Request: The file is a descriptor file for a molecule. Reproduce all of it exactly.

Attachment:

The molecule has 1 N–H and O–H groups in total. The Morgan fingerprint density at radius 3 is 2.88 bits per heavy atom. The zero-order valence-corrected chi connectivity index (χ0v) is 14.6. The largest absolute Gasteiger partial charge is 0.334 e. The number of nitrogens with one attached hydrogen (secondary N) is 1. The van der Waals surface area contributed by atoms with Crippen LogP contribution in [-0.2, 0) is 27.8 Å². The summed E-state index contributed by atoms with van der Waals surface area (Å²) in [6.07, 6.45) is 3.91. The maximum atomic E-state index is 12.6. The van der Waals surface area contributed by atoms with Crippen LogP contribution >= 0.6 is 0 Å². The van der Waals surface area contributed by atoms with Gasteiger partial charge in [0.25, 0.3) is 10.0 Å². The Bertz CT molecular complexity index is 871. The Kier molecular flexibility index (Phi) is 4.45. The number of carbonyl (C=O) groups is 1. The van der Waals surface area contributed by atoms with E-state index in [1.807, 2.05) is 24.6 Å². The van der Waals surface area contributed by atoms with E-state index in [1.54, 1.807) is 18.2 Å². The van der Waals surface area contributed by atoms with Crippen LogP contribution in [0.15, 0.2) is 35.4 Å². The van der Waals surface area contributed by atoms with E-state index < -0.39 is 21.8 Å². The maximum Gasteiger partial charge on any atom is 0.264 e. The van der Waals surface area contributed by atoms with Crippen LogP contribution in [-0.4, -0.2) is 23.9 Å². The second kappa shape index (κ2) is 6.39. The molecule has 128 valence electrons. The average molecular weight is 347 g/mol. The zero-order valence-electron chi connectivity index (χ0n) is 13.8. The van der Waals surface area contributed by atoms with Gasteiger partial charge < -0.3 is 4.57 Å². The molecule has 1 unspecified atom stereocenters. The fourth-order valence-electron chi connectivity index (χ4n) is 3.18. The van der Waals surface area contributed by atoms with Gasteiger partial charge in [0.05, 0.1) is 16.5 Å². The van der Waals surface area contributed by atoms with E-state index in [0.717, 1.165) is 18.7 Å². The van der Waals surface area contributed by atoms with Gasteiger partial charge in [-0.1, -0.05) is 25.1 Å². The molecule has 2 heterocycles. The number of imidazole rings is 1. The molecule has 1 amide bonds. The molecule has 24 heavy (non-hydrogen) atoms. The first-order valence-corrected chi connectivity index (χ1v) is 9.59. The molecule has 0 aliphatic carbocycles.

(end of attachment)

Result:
The molecule has 1 N–H and O–H groups in total. The Morgan fingerprint density at radius 3 is 2.88 bits per heavy atom. The zero-order valence-corrected chi connectivity index (χ0v) is 14.6. The largest absolute Gasteiger partial charge is 0.334 e. The number of nitrogens with one attached hydrogen (secondary N) is 1. The van der Waals surface area contributed by atoms with Crippen LogP contribution in [-0.2, 0) is 27.8 Å². The summed E-state index contributed by atoms with van der Waals surface area (Å²) in [6.07, 6.45) is 3.91. The maximum atomic E-state index is 12.6. The van der Waals surface area contributed by atoms with Crippen LogP contribution >= 0.6 is 0 Å². The van der Waals surface area contributed by atoms with Gasteiger partial charge in [0.25, 0.3) is 10.0 Å². The Bertz CT molecular complexity index is 871. The Kier molecular flexibility index (Phi) is 4.45. The number of carbonyl (C=O) groups is 1. The van der Waals surface area contributed by atoms with E-state index in [1.807, 2.05) is 24.6 Å². The van der Waals surface area contributed by atoms with E-state index in [1.54, 1.807) is 18.2 Å². The van der Waals surface area contributed by atoms with Crippen LogP contribution in [0.15, 0.2) is 35.4 Å². The van der Waals surface area contributed by atoms with E-state index < -0.39 is 21.8 Å². The maximum Gasteiger partial charge on any atom is 0.264 e. The van der Waals surface area contributed by atoms with Crippen LogP contribution in [-0.4, -0.2) is 23.9 Å². The second kappa shape index (κ2) is 6.39. The molecule has 128 valence electrons. The average molecular weight is 347 g/mol. The zero-order valence-electron chi connectivity index (χ0n) is 13.8. The van der Waals surface area contributed by atoms with Gasteiger partial charge < -0.3 is 4.57 Å². The molecule has 1 unspecified atom stereocenters. The fourth-order valence-electron chi connectivity index (χ4n) is 3.18. The van der Waals surface area contributed by atoms with Gasteiger partial charge in [0.05, 0.1) is 16.5 Å². The van der Waals surface area contributed by atoms with E-state index in [0.717, 1.165) is 18.7 Å². The van der Waals surface area contributed by atoms with Gasteiger partial charge in [-0.1, -0.05) is 25.1 Å². The molecule has 2 heterocycles. The number of imidazole rings is 1. The molecule has 1 amide bonds. The molecule has 24 heavy (non-hydrogen) atoms. The first-order valence-corrected chi connectivity index (χ1v) is 9.59. The molecule has 0 aliphatic carbocycles.